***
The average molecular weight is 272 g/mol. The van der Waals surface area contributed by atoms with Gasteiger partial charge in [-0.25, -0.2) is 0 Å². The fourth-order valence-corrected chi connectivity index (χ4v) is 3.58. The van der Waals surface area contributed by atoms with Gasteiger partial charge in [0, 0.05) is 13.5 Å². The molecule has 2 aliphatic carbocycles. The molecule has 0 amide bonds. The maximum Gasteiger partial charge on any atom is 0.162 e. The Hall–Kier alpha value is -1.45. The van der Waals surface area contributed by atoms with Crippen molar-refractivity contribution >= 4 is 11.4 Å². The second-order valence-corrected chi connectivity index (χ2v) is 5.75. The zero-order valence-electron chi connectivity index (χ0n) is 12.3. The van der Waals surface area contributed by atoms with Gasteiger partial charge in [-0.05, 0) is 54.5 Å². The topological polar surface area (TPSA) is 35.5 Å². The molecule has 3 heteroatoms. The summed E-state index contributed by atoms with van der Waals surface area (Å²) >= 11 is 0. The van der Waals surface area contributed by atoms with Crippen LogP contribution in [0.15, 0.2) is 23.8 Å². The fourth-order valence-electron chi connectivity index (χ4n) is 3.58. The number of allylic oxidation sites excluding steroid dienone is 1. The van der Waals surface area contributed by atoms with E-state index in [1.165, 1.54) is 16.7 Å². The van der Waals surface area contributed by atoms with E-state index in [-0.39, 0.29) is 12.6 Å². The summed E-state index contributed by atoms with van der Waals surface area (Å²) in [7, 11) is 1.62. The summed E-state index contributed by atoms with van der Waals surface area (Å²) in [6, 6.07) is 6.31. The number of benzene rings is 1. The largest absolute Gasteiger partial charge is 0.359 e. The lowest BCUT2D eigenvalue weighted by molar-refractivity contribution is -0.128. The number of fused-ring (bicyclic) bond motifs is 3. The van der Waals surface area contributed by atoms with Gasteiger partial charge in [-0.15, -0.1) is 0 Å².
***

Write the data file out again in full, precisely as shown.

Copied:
The average molecular weight is 272 g/mol. The van der Waals surface area contributed by atoms with Gasteiger partial charge in [-0.25, -0.2) is 0 Å². The fourth-order valence-corrected chi connectivity index (χ4v) is 3.58. The van der Waals surface area contributed by atoms with Gasteiger partial charge in [0, 0.05) is 13.5 Å². The molecule has 2 aliphatic carbocycles. The molecule has 0 amide bonds. The maximum Gasteiger partial charge on any atom is 0.162 e. The Hall–Kier alpha value is -1.45. The van der Waals surface area contributed by atoms with Crippen molar-refractivity contribution >= 4 is 11.4 Å². The second-order valence-corrected chi connectivity index (χ2v) is 5.75. The zero-order valence-electron chi connectivity index (χ0n) is 12.3. The van der Waals surface area contributed by atoms with Gasteiger partial charge in [-0.05, 0) is 54.5 Å². The topological polar surface area (TPSA) is 35.5 Å². The molecule has 3 heteroatoms. The summed E-state index contributed by atoms with van der Waals surface area (Å²) >= 11 is 0. The van der Waals surface area contributed by atoms with Crippen LogP contribution in [0.15, 0.2) is 23.8 Å². The fourth-order valence-electron chi connectivity index (χ4n) is 3.58. The number of allylic oxidation sites excluding steroid dienone is 1. The van der Waals surface area contributed by atoms with E-state index in [1.165, 1.54) is 16.7 Å². The van der Waals surface area contributed by atoms with E-state index in [-0.39, 0.29) is 12.6 Å². The summed E-state index contributed by atoms with van der Waals surface area (Å²) in [7, 11) is 1.62. The summed E-state index contributed by atoms with van der Waals surface area (Å²) in [6, 6.07) is 6.31. The number of benzene rings is 1. The largest absolute Gasteiger partial charge is 0.359 e. The lowest BCUT2D eigenvalue weighted by molar-refractivity contribution is -0.128. The number of fused-ring (bicyclic) bond motifs is 3. The van der Waals surface area contributed by atoms with Gasteiger partial charge in [-0.15, -0.1) is 0 Å².